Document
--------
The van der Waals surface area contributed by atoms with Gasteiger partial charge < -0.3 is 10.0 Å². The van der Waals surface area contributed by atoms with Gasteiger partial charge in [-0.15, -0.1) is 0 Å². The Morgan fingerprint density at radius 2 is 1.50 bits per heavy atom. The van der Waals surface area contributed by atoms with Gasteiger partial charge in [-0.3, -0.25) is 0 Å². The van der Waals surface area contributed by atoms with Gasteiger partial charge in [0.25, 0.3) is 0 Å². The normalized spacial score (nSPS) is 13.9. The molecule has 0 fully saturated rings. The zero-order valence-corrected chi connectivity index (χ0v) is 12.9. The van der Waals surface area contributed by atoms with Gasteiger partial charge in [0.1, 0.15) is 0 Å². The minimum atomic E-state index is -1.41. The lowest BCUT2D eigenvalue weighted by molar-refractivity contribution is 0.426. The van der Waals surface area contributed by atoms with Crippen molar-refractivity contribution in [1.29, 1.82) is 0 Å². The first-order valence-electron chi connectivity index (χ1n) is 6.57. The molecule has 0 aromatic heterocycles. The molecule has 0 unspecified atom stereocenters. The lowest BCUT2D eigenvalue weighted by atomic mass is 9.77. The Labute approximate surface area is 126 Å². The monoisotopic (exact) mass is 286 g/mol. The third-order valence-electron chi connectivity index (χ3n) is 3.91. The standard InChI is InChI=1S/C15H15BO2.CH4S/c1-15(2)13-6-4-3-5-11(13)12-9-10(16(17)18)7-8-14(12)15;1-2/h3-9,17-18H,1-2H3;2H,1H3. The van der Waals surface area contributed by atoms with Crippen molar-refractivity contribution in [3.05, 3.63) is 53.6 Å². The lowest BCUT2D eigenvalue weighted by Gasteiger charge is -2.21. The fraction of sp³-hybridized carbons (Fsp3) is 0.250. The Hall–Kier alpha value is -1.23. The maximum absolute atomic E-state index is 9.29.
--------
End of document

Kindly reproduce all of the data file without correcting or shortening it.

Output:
The van der Waals surface area contributed by atoms with Gasteiger partial charge < -0.3 is 10.0 Å². The van der Waals surface area contributed by atoms with Gasteiger partial charge in [-0.15, -0.1) is 0 Å². The Morgan fingerprint density at radius 2 is 1.50 bits per heavy atom. The van der Waals surface area contributed by atoms with Gasteiger partial charge in [-0.3, -0.25) is 0 Å². The van der Waals surface area contributed by atoms with Gasteiger partial charge in [0.25, 0.3) is 0 Å². The normalized spacial score (nSPS) is 13.9. The molecule has 0 fully saturated rings. The zero-order valence-corrected chi connectivity index (χ0v) is 12.9. The van der Waals surface area contributed by atoms with Gasteiger partial charge in [0.1, 0.15) is 0 Å². The minimum atomic E-state index is -1.41. The lowest BCUT2D eigenvalue weighted by molar-refractivity contribution is 0.426. The van der Waals surface area contributed by atoms with Crippen molar-refractivity contribution in [1.29, 1.82) is 0 Å². The first-order valence-electron chi connectivity index (χ1n) is 6.57. The molecule has 0 aromatic heterocycles. The molecule has 0 unspecified atom stereocenters. The lowest BCUT2D eigenvalue weighted by atomic mass is 9.77. The Labute approximate surface area is 126 Å². The monoisotopic (exact) mass is 286 g/mol. The third-order valence-electron chi connectivity index (χ3n) is 3.91. The standard InChI is InChI=1S/C15H15BO2.CH4S/c1-15(2)13-6-4-3-5-11(13)12-9-10(16(17)18)7-8-14(12)15;1-2/h3-9,17-18H,1-2H3;2H,1H3. The van der Waals surface area contributed by atoms with Crippen molar-refractivity contribution in [3.05, 3.63) is 53.6 Å². The lowest BCUT2D eigenvalue weighted by Gasteiger charge is -2.21. The fraction of sp³-hybridized carbons (Fsp3) is 0.250. The Hall–Kier alpha value is -1.23. The maximum absolute atomic E-state index is 9.29.